Election Integrity and Poll Workers

For months, some leaders alleged the presidential election would be fraudulent. They continue to make accusations, questioning the integrity of millions of American poll workers. I am one of the accused.

Milford, NH’s polling place is one of the largest in the USA. 13,101 registered voters may use it on Election Day. You read that correctly. Four other New Hampshire towns have even larger polling places. We are frugal people in NH. 

Ready for Voters

As Milford’s town moderator, I am responsible for the election. If a voter doesn’t like my response to their concern, their only choice is to call the Secretary of State.

NH also has some of the best practices for ensuring every registered voter’s ballot is accurately counted. We count the ballots we receive, the ballots left over, the ballots cast, how many voters checked in, and more. 

But, in the end, it is the people, not the practices, that assure election integrity. I had 120 unpaid volunteers working on Election Day, with 40 people on each of three five-hour shifts. Another ten election officials worked all day, from 5:00 a.m. until 11:00 p.m., as I did. 

Two-thirds of my poll workers volunteered for the first time, many because they knew other poll workers could not work due to COVID. The volunteers participated in training sessions and then did their best to fulfill their duties on Election Day. If they had questions, they asked. If they made a mistake, we fixed it.

Recount Validates the Result

Many people outside the USA don’t realize that the November election was about more, much more, than the Presidency. Milford’s ballot was 8.5″ wide by 14″ long – and printed with races and candidates on both sides. 

One of those races, for state senator, was recounted after the election at a candidate’s request. Now, we use scanning machines to count ballots on Election Day. The ballots that the tabulators cannot read are counted by hand on the same day. But a recount of a statewide race is always done by hand and is performed by volunteers from both political parties.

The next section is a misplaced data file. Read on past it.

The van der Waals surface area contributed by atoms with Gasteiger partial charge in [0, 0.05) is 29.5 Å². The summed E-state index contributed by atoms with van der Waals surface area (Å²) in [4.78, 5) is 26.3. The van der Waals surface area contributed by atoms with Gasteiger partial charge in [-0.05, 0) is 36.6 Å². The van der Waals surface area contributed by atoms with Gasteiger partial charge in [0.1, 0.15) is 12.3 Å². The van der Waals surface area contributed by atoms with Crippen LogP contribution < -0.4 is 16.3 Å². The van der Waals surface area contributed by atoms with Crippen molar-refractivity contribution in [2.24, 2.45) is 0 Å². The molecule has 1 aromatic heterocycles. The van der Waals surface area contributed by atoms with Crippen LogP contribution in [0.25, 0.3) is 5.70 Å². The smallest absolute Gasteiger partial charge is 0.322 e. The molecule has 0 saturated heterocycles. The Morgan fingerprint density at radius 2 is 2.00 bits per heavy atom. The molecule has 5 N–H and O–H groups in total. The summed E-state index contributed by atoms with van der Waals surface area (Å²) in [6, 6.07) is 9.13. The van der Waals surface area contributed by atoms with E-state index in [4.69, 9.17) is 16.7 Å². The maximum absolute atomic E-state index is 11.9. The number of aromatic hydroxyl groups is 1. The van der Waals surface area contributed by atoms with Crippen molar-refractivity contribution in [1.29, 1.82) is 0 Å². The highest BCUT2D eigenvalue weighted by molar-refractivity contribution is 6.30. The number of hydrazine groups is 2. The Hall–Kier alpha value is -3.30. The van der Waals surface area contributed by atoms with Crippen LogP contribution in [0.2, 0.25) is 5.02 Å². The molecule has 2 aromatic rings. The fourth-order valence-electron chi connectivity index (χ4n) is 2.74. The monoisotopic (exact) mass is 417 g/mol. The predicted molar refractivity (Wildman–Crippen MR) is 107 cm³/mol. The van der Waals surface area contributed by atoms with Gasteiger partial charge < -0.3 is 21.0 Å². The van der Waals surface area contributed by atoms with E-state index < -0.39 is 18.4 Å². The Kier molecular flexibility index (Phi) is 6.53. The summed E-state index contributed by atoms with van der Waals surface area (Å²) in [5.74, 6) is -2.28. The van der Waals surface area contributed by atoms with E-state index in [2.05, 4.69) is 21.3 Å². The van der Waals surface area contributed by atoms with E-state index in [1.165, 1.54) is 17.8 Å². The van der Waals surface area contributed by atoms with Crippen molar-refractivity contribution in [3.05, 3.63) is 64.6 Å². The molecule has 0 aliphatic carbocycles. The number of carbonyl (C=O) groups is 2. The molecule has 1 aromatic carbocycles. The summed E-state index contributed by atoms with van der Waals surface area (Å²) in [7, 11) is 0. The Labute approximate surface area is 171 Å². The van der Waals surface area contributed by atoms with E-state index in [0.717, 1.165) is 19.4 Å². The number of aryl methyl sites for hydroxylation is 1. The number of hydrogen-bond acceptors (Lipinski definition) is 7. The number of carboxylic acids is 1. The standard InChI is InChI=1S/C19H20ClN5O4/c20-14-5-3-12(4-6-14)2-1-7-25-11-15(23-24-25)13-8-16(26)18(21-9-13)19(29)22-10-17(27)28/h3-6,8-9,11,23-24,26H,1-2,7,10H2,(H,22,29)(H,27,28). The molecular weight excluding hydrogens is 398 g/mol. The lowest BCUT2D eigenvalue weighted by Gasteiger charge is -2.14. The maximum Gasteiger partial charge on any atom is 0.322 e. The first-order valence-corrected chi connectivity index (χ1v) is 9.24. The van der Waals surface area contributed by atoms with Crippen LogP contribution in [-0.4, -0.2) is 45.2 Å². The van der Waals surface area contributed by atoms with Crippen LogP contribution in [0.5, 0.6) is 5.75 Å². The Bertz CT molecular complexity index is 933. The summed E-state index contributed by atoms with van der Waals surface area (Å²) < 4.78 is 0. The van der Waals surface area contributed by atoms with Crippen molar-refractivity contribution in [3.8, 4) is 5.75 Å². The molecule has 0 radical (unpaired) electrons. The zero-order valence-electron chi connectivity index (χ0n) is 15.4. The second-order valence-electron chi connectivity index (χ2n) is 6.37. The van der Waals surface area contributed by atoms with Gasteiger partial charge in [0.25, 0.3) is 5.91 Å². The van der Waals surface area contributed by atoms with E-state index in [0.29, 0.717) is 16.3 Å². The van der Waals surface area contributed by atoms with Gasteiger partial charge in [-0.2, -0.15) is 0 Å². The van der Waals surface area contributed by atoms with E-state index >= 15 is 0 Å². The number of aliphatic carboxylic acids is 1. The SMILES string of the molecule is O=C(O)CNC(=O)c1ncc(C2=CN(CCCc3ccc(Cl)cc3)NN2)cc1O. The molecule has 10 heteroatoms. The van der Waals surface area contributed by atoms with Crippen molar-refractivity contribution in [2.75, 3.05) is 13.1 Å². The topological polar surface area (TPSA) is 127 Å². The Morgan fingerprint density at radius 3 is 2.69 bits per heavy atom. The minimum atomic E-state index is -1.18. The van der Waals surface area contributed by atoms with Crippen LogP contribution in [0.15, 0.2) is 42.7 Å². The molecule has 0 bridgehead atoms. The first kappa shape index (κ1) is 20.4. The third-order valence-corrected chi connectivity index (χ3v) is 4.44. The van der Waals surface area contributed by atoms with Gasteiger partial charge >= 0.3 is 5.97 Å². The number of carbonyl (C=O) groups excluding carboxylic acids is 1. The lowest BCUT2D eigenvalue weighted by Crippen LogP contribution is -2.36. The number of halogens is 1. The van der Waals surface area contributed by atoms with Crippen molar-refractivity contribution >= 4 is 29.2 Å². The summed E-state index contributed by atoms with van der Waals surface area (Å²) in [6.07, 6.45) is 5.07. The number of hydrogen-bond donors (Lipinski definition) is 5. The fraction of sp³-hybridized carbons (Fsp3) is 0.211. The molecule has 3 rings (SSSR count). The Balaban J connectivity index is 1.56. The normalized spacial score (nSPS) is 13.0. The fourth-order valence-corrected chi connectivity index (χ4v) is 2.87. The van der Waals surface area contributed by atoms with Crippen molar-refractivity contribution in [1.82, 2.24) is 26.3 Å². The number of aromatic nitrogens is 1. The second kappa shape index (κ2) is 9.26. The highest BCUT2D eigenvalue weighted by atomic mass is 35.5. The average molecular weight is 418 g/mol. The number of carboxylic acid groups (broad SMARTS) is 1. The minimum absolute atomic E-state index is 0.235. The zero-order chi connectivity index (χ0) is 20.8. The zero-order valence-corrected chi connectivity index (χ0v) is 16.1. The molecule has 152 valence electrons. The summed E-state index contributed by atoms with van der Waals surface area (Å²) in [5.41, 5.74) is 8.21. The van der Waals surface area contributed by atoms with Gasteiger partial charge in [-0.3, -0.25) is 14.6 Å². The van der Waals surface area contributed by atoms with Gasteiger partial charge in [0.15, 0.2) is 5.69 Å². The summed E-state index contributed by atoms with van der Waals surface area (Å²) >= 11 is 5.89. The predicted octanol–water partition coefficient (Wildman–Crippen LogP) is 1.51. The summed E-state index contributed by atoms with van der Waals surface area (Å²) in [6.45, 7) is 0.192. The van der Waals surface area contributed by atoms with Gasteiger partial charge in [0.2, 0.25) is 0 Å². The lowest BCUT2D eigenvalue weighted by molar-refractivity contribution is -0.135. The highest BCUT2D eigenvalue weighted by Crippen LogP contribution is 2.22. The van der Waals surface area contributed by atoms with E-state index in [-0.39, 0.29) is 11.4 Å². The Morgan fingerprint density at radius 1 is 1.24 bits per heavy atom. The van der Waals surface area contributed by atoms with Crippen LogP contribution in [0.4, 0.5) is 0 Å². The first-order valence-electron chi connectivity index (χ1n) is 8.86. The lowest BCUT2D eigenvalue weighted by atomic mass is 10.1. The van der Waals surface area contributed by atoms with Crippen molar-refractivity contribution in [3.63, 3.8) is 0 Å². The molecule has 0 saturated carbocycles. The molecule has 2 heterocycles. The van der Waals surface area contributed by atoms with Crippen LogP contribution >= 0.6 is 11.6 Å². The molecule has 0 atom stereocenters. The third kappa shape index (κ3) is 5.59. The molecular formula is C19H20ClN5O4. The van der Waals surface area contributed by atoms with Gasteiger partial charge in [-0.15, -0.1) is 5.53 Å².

9,529 of Milford’s voters cast their ballots on Election Day. The difference between the count that I announced that night and the recount a few days later was 20 votes. 

You may be wondering why there was a difference. One reason is that voters occasionally do not fill in the ovals so the machines can read the vote. But when a human looks at the ballot, they can determine the voter’s intent. I have seen ballots where the voter filled in the “o” in “No” instead of the oval. The machines don’t read “Yes” or “No.” They read filled-in ovals.

Months of preparation went into what I called “the election of a lifetime.” We moved to a larger building and reworked the layout to make the election as safe as possible. We had many more volunteers than usual. We implemented election procedures that the state developed over two hundred years.

When people question the integrity of the elections, they cast doubt on millions of poll workers’ integrity. Sure, there may be a handful of workers who have an agenda. Nevertheless, almost all election volunteers work with impartiality, a sense of purpose, and great pride.

I say to the so-called leaders who question the integrity of my poll workers, “Come here.” Sit beside them, observe, and you will learn that without regard for the result, poll workers strive to ensure a safe, secure, and trustworthy election. 

Every election.